Asia

Nations seek deal to phase out HFCs; could cut temperatures

  • U.S. Secretary of State John Kerry, center-left, prepares for a bilateral meeting with the Chinese delegation, on the sidelines of the 28th Meeting of the Parties to the Montreal Protocol on Substances that Deplete the Ozone Layer, in Kigali, Rwanda, Friday, Oct. 14, 2016.  Nations strove Friday for a deal to phase out hydrofluorocarbons from air conditioners and refrigerators as part of efforts to fight climate change. (AP Photo)

    U.S. Secretary of State John Kerry, center-left, prepares for a bilateral meeting with the Chinese delegation, on the sidelines of the 28th Meeting of the Parties to the Montreal Protocol on Substances that Deplete the Ozone Layer, in Kigali, Rwanda, Friday, Oct. 14, 2016. Nations strove Friday for a deal to phase out hydrofluorocarbons from air conditioners and refrigerators as part of efforts to fight climate change. (AP Photo)  (The Associated Press)

  • Secretary of State John Kerry, centre-right, shakes hands with India's Minister of Environment, Forest and Climate Change Shri Anil Madhav Dave, center-left, at the start of a bilateral meeting on the sidelines of the 28th Meeting of the Parties to the Montreal Protocol on Substances that Deplete the Ozone Layer, in Kigali, Rwanda Friday, Oct. 14, 2016. Many nations are meeting Friday for a deal to phase out hydrofluorocarbons from air conditioners and refrigerators as part of efforts to fight climate change. (AP Photo)

    Secretary of State John Kerry, centre-right, shakes hands with India's Minister of Environment, Forest and Climate Change Shri Anil Madhav Dave, center-left, at the start of a bilateral meeting on the sidelines of the 28th Meeting of the Parties to the Montreal Protocol on Substances that Deplete the Ozone Layer, in Kigali, Rwanda Friday, Oct. 14, 2016. Many nations are meeting Friday for a deal to phase out hydrofluorocarbons from air conditioners and refrigerators as part of efforts to fight climate change. (AP Photo)  (The Associated Press)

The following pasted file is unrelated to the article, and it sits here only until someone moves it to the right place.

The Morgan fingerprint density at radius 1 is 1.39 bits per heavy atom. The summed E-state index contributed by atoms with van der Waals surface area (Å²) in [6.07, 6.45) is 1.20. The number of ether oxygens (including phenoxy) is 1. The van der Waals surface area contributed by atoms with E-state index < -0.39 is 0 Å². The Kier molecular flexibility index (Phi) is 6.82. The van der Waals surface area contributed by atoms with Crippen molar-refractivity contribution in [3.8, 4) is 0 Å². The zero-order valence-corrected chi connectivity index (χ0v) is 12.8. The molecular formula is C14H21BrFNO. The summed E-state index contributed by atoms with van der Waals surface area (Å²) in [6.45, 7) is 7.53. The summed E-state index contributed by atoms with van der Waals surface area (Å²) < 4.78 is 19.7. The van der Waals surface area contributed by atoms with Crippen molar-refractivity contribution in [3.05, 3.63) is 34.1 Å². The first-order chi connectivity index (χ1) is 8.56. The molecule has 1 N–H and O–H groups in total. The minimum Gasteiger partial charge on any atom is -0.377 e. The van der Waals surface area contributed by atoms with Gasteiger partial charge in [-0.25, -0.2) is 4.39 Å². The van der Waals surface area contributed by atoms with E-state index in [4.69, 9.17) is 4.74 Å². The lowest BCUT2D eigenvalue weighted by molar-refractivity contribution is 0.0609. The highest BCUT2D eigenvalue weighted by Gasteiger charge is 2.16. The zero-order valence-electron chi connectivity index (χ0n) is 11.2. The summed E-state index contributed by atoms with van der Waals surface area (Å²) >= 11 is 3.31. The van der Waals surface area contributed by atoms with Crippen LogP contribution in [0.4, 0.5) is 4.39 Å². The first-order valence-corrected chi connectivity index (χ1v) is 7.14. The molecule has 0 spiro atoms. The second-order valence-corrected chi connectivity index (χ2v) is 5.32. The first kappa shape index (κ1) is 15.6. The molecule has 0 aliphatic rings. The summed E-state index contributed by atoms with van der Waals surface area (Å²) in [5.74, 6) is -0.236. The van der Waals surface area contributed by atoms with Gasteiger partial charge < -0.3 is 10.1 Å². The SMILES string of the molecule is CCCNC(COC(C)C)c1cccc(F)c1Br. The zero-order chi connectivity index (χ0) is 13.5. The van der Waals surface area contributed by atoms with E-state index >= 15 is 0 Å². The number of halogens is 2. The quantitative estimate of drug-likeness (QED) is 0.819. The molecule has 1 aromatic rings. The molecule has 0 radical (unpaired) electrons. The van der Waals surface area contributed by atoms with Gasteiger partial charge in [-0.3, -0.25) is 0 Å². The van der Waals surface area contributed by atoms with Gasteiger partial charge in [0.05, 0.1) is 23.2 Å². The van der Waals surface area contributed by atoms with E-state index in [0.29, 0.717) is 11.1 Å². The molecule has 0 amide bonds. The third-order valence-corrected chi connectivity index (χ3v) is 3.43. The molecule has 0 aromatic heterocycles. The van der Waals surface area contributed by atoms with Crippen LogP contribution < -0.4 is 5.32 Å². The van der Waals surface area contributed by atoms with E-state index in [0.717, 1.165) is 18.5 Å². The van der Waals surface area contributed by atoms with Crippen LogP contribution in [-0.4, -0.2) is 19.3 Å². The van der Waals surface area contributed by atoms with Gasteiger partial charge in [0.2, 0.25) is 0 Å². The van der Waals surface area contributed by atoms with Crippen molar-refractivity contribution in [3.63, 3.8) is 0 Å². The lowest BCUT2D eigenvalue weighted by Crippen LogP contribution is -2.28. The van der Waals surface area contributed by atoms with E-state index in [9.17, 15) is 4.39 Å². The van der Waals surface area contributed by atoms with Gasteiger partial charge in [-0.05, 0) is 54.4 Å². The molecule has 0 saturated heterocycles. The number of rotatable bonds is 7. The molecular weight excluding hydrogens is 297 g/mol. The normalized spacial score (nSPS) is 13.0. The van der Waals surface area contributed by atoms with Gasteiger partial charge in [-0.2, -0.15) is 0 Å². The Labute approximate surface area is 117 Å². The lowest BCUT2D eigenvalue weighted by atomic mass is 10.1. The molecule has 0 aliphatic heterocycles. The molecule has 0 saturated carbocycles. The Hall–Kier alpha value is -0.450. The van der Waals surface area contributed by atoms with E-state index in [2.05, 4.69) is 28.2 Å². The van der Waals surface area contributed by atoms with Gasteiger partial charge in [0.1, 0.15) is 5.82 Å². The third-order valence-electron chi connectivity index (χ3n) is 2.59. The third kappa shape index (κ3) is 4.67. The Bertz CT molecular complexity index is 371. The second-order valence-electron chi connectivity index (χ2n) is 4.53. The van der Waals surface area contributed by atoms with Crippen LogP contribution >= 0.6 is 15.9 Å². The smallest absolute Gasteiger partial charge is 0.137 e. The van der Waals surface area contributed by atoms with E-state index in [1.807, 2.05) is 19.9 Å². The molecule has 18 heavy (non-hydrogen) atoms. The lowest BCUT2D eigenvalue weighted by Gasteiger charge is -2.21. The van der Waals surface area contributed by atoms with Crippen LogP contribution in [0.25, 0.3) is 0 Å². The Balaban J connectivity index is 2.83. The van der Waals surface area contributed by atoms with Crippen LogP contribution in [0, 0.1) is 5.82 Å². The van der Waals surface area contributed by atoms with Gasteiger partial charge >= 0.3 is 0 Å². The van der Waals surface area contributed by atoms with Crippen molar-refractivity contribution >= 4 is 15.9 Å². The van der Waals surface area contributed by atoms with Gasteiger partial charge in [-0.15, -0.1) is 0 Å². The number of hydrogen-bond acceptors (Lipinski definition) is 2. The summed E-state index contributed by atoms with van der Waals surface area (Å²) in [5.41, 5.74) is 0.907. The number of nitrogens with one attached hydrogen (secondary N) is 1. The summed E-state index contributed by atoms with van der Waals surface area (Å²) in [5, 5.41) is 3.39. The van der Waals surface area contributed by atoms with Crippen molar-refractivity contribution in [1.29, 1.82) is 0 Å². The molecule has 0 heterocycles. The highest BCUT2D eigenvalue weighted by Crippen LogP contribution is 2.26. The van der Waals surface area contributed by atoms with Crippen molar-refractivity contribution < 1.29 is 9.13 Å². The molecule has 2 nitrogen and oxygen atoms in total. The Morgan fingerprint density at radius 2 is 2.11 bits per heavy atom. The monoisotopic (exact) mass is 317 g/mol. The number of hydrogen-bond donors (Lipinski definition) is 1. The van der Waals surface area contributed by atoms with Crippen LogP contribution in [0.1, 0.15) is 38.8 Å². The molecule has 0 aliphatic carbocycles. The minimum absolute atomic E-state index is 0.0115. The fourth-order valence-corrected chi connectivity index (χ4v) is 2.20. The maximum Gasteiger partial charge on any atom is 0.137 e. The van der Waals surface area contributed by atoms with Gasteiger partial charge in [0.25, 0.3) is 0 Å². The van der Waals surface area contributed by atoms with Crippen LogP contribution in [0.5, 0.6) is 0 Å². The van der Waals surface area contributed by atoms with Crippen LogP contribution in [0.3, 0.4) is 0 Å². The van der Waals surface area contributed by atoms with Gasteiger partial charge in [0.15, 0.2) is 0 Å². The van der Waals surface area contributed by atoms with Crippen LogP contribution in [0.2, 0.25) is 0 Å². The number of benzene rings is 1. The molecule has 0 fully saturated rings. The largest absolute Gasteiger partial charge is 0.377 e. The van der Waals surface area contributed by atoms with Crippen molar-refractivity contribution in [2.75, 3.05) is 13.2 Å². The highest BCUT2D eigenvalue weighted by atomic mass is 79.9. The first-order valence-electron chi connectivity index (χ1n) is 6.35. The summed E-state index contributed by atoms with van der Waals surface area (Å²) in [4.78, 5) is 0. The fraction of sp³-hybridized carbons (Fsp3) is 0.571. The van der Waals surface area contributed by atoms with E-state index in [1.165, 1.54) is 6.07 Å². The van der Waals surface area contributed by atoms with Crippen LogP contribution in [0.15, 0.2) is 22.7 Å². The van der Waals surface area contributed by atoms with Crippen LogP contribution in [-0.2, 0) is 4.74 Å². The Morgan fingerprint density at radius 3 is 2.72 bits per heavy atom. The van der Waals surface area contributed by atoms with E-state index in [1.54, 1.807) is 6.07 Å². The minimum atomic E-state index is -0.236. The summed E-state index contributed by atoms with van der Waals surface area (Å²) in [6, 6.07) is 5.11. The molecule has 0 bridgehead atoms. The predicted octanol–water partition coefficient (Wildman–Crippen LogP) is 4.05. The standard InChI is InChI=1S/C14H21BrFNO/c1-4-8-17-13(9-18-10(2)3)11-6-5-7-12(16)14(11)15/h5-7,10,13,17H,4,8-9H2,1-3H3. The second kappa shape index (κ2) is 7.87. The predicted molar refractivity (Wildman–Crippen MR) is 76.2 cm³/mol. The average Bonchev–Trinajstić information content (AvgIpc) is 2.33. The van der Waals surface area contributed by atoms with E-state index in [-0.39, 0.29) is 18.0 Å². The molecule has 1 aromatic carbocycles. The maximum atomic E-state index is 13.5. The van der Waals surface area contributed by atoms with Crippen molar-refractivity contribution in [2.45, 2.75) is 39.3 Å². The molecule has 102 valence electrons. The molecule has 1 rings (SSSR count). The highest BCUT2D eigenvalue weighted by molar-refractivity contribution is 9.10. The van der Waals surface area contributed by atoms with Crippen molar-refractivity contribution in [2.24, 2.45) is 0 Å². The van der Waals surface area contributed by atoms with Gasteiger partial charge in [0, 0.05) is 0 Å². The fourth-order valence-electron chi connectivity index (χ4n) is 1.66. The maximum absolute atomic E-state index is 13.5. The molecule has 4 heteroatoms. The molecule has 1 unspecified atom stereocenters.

• Secretary of State John Kerry, center-left at podium, delivers a speech to the 28th Meeting of the Parties to the Montreal Protocol on Substances that Deplete the Ozone Layer, in Kigali, Rwanda Friday, Oct. 14, 2016. Nations strove Friday for a deal to phase out hydrofluorocarbons from air conditioners and refrigerators as part of efforts to fight climate change. (AP Photo)

    Secretary of State John Kerry, center-left at podium, delivers a speech to the 28th Meeting of the Parties to the Montreal Protocol on Substances that Deplete the Ozone Layer, in Kigali, Rwanda Friday, Oct. 14, 2016. Nations strove Friday for a deal to phase out hydrofluorocarbons from air conditioners and refrigerators as part of efforts to fight climate change. (AP Photo)  (The Associated Press)

Nations are striving for a deal to start phasing out hydrofluorocarbons from air conditioners and refrigerators to help fight climate change.

They could seal an agreement Friday.

At issue are greenhouse gases far more powerful than carbon dioxide. HFCs, as they're known, were introduced in the 1980s as an answer to ozone-depleting gases. But their danger has grown as air conditioner and refrigerator sales have soared in emerging economies like China and India.

Scientists say eliminating HFCs could put a half-degree Celsius dent in global warming by the end of the century.

Major economies are still debating how fast to phase out HFCs. The U.S. and Western countries want quick action. Nations such as India don't want to face reductions until after 2030, perhaps.